The Arabic word for struggle or contest, particularly one for the propagation of Islam—jihād—was used for a religious war of Muslims against unbelievers, and it was believed by some Muslims that the Quran and Hadith made this a duty. "Franks" and "Latins" were used by the peoples of the Near East during the crusades for western Europeans, distinguishing them from the Byzantine Christians who were known as "Greeks". "Saracen" was used for an Arab Muslim, derived from a Greek and Roman name for the nomadic peoples of the Syro-Arabian desert. Crusader sources used the term "Syrians" to describe Arabic speaking Christians who were members of the Greek Orthodox Church, and "Jacobites" for those who were members of the Syrian Orthodox Church. The Crusader states of Syria and Palestine were known as the "Outremer" from the French outre-mer, or "the land beyond the sea".
Christianity was adopted by the Roman Empire in Late Antiquity and Constantinople was founded by the first Christian Roman Emperor, Constantine the Great, in 324. The city developed into the largest in the Christian world, while the Western Roman Empire collapsed at the end of the 5th century. The city and the Eastern Roman Empire are more generally known as Byzantium, the name of the older Greek city it replaced. By the end of the 11th century the period of Islamic Arab territorial expansion had been over for centuries. Its remoteness from focus of Islamic power struggles enabled relative peace and prosperity for the Holy Land in Syria and Palestine. The conflict in the Iberian peninsula was the only location where Muslim-Western European contact was more than minimal.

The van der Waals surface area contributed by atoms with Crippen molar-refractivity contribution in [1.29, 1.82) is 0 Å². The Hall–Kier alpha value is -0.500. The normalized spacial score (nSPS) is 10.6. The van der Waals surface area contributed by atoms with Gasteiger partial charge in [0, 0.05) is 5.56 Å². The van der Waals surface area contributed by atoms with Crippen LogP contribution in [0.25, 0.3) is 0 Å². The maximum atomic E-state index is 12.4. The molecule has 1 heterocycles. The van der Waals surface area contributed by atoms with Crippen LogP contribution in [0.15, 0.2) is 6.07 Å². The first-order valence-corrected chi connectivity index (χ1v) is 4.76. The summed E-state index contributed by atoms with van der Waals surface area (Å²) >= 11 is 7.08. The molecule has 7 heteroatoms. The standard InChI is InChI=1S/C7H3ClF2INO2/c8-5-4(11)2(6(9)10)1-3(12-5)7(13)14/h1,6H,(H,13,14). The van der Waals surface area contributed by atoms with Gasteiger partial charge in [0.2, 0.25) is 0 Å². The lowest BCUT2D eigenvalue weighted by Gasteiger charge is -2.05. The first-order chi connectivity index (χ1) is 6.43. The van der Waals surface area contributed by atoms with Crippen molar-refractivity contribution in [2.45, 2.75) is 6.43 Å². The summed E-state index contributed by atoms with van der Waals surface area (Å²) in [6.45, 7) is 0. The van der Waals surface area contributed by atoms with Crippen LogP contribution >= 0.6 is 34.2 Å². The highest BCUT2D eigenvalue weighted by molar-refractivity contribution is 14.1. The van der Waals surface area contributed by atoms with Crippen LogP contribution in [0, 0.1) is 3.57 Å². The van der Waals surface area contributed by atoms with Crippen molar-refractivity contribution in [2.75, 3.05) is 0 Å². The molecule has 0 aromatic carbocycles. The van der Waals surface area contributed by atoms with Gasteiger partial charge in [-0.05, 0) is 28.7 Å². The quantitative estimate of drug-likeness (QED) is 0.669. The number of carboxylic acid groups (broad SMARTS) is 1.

The Byzantine Empire and the Islamic world were long standing centres of wealth, culture and military power. They viewed Western Europe as a backwater that presented little organised threat. The Byzantine Emperor Basil II had extended territorial recovery to its furthest extent in 1025. The Empire's frontiers stretched east to Iran. It controlled Bulgaria, much of southern Italy and suppressed piracy in the Mediterranean Sea. The Empire's relationships with its Islamic neighbours were no more quarrelsome than its relationships with the Slavs or the Western Christians. The Normans in Italy; to the north Pechenegs, Serbs and Cumans; and Seljuk Turks in the east all competed with the Empire and the emperors recruited mercenaries—even on occasions from their enemies—to meet this challenge.